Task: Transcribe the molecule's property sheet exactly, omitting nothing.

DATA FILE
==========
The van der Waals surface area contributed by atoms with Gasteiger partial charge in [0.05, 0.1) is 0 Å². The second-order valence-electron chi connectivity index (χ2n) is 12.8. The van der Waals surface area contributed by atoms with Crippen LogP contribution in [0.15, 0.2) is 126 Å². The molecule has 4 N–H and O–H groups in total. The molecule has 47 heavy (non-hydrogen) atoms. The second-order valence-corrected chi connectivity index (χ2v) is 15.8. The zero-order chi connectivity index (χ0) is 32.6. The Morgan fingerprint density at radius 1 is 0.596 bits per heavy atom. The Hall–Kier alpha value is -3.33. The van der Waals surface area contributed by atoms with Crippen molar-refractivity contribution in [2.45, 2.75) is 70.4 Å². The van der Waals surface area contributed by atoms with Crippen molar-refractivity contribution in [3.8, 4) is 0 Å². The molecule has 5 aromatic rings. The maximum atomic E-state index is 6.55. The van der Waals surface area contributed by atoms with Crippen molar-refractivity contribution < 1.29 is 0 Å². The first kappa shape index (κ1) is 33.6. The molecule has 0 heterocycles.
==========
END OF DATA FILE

The van der Waals surface area contributed by atoms with Gasteiger partial charge in [0.05, 0.1) is 0 Å². The second-order valence-electron chi connectivity index (χ2n) is 12.8. The van der Waals surface area contributed by atoms with Crippen LogP contribution in [0.15, 0.2) is 126 Å². The molecule has 4 N–H and O–H groups in total. The molecule has 47 heavy (non-hydrogen) atoms. The second-order valence-corrected chi connectivity index (χ2v) is 15.8. The zero-order chi connectivity index (χ0) is 32.6. The Morgan fingerprint density at radius 1 is 0.596 bits per heavy atom. The Hall–Kier alpha value is -3.33. The van der Waals surface area contributed by atoms with Crippen molar-refractivity contribution in [2.45, 2.75) is 70.4 Å². The van der Waals surface area contributed by atoms with Crippen molar-refractivity contribution in [3.8, 4) is 0 Å². The molecule has 5 aromatic rings. The maximum atomic E-state index is 6.55. The van der Waals surface area contributed by atoms with Crippen molar-refractivity contribution < 1.29 is 0 Å². The first kappa shape index (κ1) is 33.6. The molecule has 0 heterocycles.